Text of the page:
Dynamic Susceptibility MRI: Data Acquisition and Analysis
DSC-MRI involves the serial acquisition of MR images of a tissue of interest (e.g., a tumor) before and a£er an intravenous injection of a contrast agent (CA). As the CA traverses a tissue under investigation, the native relaxation times (T1, T2, and T2∗)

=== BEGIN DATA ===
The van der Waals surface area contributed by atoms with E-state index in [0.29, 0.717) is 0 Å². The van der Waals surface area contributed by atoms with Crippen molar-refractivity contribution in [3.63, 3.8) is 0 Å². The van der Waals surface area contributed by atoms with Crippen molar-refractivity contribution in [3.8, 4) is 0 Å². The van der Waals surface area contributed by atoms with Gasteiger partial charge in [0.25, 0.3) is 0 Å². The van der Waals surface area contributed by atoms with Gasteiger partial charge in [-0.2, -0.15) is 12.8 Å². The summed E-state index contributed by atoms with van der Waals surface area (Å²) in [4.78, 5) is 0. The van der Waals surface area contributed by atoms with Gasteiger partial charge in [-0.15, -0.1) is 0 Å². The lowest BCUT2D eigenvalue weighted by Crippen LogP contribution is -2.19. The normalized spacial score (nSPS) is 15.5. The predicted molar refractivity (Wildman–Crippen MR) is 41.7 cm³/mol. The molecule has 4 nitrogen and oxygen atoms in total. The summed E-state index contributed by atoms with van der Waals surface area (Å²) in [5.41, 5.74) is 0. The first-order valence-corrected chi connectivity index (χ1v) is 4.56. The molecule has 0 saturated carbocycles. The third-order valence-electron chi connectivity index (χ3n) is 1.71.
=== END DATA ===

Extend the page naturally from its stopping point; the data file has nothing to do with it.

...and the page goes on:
of tissue water decrease to an extent that is determined by the concentration of the agent and the geometry of the tissue structures containing the CA. By considering a set of images acquired before, during, and a£er a CA infusion, the signal intensity time course for individual voxels can be related to changes in CA concentration. By œtting the DSC-MRI data to an appropriate pharmacokinetic model, physiological parameters relating to blood volume (BV), blood §ow (BF), and mean transit time (MTT) can be extracted [1-3]. DSC-MRI is most commonly used to assess hemodynamics within normal and/or tumor-bearing brain tissue, but its applicability in noncerebral tumors (e.g., breast and prostate) is also under investigation [4,5]. Abnormal angiogenesis is a hallmark of most cancer types and DSC-MRI is particularly well-suited for the noninvasive evaluation of morphological and functional characteristics of a developing vascular network. Indeed, DSC-MRI derived tumor hemodynamic maps have demonstrated a correlation with brain tumor grade [2,6-8] and treatment response [9-11].